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Suggested Citation:"2 The Scope of the Problem." National Academies of Sciences, Engineering, and Medicine. 2021. Combating Antimicrobial Resistance and Protecting the Miracle of Modern Medicine. Washington, DC: The National Academies Press. doi: 10.17226/26350.
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Suggested Citation:"2 The Scope of the Problem." National Academies of Sciences, Engineering, and Medicine. 2021. Combating Antimicrobial Resistance and Protecting the Miracle of Modern Medicine. Washington, DC: The National Academies Press. doi: 10.17226/26350.
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Suggested Citation:"2 The Scope of the Problem." National Academies of Sciences, Engineering, and Medicine. 2021. Combating Antimicrobial Resistance and Protecting the Miracle of Modern Medicine. Washington, DC: The National Academies Press. doi: 10.17226/26350.
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Suggested Citation:"2 The Scope of the Problem." National Academies of Sciences, Engineering, and Medicine. 2021. Combating Antimicrobial Resistance and Protecting the Miracle of Modern Medicine. Washington, DC: The National Academies Press. doi: 10.17226/26350.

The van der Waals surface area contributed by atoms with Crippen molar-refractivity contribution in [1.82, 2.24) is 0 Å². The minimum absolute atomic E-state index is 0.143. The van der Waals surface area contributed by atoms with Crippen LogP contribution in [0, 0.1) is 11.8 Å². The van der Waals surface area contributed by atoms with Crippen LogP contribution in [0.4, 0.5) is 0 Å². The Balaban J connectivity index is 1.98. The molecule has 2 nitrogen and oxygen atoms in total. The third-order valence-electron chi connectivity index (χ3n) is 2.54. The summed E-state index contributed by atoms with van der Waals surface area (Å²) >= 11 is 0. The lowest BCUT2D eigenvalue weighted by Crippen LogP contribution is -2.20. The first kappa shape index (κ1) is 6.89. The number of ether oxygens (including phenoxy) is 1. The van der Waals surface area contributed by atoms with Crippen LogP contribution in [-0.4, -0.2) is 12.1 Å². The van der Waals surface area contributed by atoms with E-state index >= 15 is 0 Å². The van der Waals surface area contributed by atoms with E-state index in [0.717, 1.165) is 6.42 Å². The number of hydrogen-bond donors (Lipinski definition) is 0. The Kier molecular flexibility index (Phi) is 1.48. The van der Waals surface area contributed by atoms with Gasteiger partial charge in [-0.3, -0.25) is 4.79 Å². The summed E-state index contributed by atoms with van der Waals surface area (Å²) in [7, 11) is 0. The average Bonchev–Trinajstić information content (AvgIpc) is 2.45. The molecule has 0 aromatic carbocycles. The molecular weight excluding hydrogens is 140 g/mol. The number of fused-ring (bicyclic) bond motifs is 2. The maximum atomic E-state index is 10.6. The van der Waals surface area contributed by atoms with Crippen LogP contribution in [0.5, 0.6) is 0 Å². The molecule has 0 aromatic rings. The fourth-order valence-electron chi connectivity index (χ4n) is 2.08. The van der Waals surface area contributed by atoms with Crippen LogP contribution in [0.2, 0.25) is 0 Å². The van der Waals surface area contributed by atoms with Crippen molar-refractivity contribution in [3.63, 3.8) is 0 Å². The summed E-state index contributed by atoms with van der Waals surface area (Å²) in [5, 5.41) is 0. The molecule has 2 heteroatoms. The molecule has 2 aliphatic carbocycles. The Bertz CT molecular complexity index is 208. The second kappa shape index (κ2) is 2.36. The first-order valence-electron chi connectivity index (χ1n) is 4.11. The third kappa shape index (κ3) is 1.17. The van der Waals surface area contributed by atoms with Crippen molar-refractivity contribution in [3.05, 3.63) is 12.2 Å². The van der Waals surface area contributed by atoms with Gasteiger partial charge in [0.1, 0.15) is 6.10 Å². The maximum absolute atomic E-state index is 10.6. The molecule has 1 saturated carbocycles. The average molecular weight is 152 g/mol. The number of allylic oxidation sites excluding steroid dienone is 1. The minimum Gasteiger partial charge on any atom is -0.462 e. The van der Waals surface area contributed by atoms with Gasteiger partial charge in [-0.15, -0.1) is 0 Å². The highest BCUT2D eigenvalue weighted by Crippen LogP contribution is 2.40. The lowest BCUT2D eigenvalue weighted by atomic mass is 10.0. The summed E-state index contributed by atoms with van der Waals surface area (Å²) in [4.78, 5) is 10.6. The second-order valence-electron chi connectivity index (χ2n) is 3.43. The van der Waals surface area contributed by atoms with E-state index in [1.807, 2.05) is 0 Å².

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Suggested Citation:"2 The Scope of the Problem." National Academies of Sciences, Engineering, and Medicine. 2021. Combating Antimicrobial Resistance and Protecting the Miracle of Modern Medicine. Washington, DC: The National Academies Press. doi: 10.17226/26350.
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Suggested Citation:"2 The Scope of the Problem." National Academies of Sciences, Engineering, and Medicine. 2021. Combating Antimicrobial Resistance and Protecting the Miracle of Modern Medicine. Washington, DC: The National Academies Press. doi: 10.17226/26350.
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Suggested Citation:"2 The Scope of the Problem." National Academies of Sciences, Engineering, and Medicine. 2021. Combating Antimicrobial Resistance and Protecting the Miracle of Modern Medicine. Washington, DC: The National Academies Press. doi: 10.17226/26350.